2022 Beijing Olympics - Victory Ceremony - Nordic Combined - Men's Team Large Hill/4x5km - Zhangjiakou Medals Plaza, Zhangjiakou, China - February 18, 2022. Gold medallists, Espen Bjoernstad of Norway, Espen Andersen of Norway, Jens Luraas Oftebro of Norway and Joergen Graabak of Norway celebrate on the podium. REUTERS/Lisi Niesner
2022 Beijing Olympics - Victory Ceremony - Nordic Combined - Men's Team Large Hill/4x5km - Zhangjiakou Medals Plaza, Zhangjiakou, China - February 18, 2022. Gold medallists, Espen Bjoernstad of Norway, Espen Andersen of Norway, Jens Luraas Oftebro of Norway and Joergen Graabak of Norway celebrate on the podium. REUTERS/Lisi Niesner

Then she had to watch the Beijing Olympics on television, calling it “one of the hardest things ever.” It was also difficult for her younger brother Niklas, who missed making the five-man U.S. team by one spot.

“It’s one thing to not make the Olympic team,” Malacinski said, “but knowing that your sport isn’t even in the Olympics, you can’t even try to make it.”

In 2014, women’s ski jumping was finally added to the Olympic program after a long campaign for inclusion. Deedee Corradini, the former mayor of Salt Lake City, Utah who led the effort, called the battle “much more than ski jumping. It really became a women’s rights issue and a human rights issue, because we were really fighting for all women in all sports and hopefully all aspects of life.”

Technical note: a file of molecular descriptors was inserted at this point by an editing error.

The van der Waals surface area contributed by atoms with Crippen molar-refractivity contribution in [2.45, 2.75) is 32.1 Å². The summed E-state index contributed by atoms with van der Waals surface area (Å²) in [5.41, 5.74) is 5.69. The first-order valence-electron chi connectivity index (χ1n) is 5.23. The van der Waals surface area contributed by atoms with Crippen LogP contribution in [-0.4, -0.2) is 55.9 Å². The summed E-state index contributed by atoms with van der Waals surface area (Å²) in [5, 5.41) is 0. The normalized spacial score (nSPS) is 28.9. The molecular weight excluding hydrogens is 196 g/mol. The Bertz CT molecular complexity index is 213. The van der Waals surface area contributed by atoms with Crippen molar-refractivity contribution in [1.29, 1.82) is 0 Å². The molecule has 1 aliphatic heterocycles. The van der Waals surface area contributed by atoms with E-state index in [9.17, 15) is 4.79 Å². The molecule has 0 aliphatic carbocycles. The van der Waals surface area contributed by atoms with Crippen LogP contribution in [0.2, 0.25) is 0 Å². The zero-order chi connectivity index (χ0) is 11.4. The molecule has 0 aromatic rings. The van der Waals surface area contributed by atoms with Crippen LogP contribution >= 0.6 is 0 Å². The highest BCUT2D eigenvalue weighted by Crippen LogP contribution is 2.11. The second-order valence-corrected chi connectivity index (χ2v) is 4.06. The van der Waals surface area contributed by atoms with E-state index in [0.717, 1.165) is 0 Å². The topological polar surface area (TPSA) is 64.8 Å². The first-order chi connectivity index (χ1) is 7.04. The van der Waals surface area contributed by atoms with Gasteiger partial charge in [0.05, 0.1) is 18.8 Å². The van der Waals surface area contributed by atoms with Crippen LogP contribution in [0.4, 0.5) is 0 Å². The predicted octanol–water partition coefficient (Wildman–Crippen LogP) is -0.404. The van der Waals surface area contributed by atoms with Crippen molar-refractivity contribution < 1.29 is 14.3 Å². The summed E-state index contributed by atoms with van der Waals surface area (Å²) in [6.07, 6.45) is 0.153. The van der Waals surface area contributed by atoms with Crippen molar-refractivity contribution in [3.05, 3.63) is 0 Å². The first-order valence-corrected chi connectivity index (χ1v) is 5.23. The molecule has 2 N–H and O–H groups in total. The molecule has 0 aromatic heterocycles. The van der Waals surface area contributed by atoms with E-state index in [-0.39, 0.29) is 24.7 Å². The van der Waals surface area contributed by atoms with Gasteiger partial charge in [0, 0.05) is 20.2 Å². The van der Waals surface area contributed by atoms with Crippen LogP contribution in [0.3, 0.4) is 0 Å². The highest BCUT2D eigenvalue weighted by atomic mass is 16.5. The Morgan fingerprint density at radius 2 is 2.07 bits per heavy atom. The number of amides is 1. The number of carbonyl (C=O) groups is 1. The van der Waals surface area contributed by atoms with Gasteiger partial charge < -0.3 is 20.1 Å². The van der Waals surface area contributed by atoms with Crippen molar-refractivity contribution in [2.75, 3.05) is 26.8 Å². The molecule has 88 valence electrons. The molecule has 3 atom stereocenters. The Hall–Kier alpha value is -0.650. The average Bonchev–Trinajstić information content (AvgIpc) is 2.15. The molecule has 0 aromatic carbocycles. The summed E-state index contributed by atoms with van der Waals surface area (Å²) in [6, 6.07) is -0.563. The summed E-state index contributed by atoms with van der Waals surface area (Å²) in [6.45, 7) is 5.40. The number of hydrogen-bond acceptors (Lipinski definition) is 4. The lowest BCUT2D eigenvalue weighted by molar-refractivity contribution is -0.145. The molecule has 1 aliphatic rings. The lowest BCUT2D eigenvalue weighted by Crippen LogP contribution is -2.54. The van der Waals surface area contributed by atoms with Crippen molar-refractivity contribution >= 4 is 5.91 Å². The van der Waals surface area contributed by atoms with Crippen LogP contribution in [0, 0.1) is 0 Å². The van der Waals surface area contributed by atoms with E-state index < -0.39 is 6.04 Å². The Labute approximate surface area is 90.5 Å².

While Malacinski was still a gymnast, a member of the U.S. women’s ski jumping team attempted to recruit her. “She begged me to try ski jumping,” Malacinski said. “They were trying to get more women on the team and I looked her in the eye and I said, ‘There’s no way in hell I am jumping off a ski jump.’”

Then with her gymnastics career over, Malacinski watched Niklas compete in a Nordic combined event in Steamboat Springs, Colorado. Less than two weeks later, she was on a 45-meter jump ready to send herself down a hill for the first time.

“Once I got up in the air, and flew the five meters that I did, I was so addicted and I was so ready to start this new adventure and experience.”

Malacinski already had the stamina necessary for cross country skiing, the other aspect of Nordic combined, because her mother insisted she and her brother do endurance sports when they were younger. “At the time I would cry on the way to practice, I hated skiing so much,” Malacinski, “but now at 21-years-old, I can say that it did pay off and I am very happy that my mom forced it.”

And yet she worries that she could be nearing the end of the road. Will the IOC welcome women’s Nordic combined onto the Winter Olympic program?

If it doesn’t, Malacinski said, “What kind of message is it showing to the youngsters that are striving to become professional athletes in Nordic combined if they don’t see a future in it? Why should they start?”